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Re: Any opposition still to the idea of syntax indicating defaultregex modifiers?

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Ben Morrow
August 15, 2010 10:13
Re: Any opposition still to the idea of syntax indicating defaultregex modifiers?
Message ID:
Quoth (karl williamson):
> Ronald J Kimball wrote:
> > On Sat, Aug 14, 2010 at 09:13:06AM +0100, Zefram wrote:
> >> Ronald J Kimball wrote:
> >>> my @options_on  = qw/ s a /;  # where a and b are hypothetical options
> >>> my @options_off = qw/ i b /;  # that are on by default
> >> No options are on by default.
> > 
> > I know that's the current state, but is that a guarantee going forwards?
> > If options will always be off by default, then we probably don't need
> > (?.m-i:) at all; (?.m) would be sufficient.  (And my objection to Ben's
> > proposal would be moot. :)
> > 
> > I note that Karl mentioned that the new regex modifiers - /l, /u, and /d -
> > are "automatically inserted" under the appropriate conditions.  I don't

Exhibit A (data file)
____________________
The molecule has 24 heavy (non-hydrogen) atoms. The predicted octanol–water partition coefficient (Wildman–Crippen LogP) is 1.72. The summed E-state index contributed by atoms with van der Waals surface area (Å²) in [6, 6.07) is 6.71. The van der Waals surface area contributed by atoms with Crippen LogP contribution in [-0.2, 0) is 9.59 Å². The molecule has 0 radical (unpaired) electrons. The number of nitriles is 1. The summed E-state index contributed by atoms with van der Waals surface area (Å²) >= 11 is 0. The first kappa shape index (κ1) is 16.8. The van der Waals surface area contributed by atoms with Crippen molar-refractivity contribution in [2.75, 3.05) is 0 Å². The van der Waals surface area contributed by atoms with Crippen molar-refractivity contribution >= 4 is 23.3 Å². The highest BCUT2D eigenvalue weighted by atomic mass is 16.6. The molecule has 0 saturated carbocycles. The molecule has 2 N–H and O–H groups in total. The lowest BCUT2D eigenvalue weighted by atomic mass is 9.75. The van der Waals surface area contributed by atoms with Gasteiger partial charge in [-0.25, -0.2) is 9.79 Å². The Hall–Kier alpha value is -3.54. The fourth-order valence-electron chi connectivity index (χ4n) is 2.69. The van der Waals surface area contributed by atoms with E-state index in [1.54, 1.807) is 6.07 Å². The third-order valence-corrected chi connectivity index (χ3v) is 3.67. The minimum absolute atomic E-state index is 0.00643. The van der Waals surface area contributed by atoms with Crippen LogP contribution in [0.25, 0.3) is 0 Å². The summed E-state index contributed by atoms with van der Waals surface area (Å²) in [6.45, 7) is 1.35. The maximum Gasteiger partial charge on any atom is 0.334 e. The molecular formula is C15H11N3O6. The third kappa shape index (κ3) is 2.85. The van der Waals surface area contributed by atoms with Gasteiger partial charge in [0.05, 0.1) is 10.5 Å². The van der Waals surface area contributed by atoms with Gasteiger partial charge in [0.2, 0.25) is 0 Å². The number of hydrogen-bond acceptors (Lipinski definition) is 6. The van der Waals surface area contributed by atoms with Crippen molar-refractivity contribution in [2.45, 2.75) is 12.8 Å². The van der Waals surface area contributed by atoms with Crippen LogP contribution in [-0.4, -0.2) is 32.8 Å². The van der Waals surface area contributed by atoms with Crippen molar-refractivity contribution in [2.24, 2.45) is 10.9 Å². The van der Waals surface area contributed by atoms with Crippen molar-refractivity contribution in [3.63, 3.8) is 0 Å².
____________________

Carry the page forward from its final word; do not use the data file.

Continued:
> > know if that means they are "on by default" with regards to (?.)
> > 
> > Ronald
> > 
> Yes, /d is on by default.

But there is never a need to turn it off explicitly: it's not a boolean
option, but a three-way choice. The way to turn it off is (?.l:foo) or
(?.u:foo), not (?.-d:foo).

I've mentioned in passing before, and I think I should say again, that
having a /d switch at all is rather confusing. IMHO it would be much
better (if we're going to restrict ourselves to one-letter switches with
no arguments) to just have /u and /l, with the old behaviour implied by
neither of those being present. The new (?.:) syntax would mean that the
one place where /d might potentially be used, (?d-xims:foo), is better
written (?.:foo).

If you're going to introduce pragmata to turn some switches on for some
lexical scopes, the question of 'so how do they get turned off again?'
needs to be addressed in a more systematic way than just introducing a
single special-case switch that turns some other switches off. I would
be happy with either of

    use unicode_strings;


    use unicode_strings;

though the latter obviously has more back-compat considerations. I would
also be happy, for now, with requiring people write

    use unicode_strings;

if they want to go back to the old semantics.

While we're discussing this: would you be at all open to the idea of
supplying a /a ('ASCII') switch that makes \d\s\w match what everyone
thinks they do (that is, [0-9], [ \t\n] and [a-zA-Z0-9_] respectively)?


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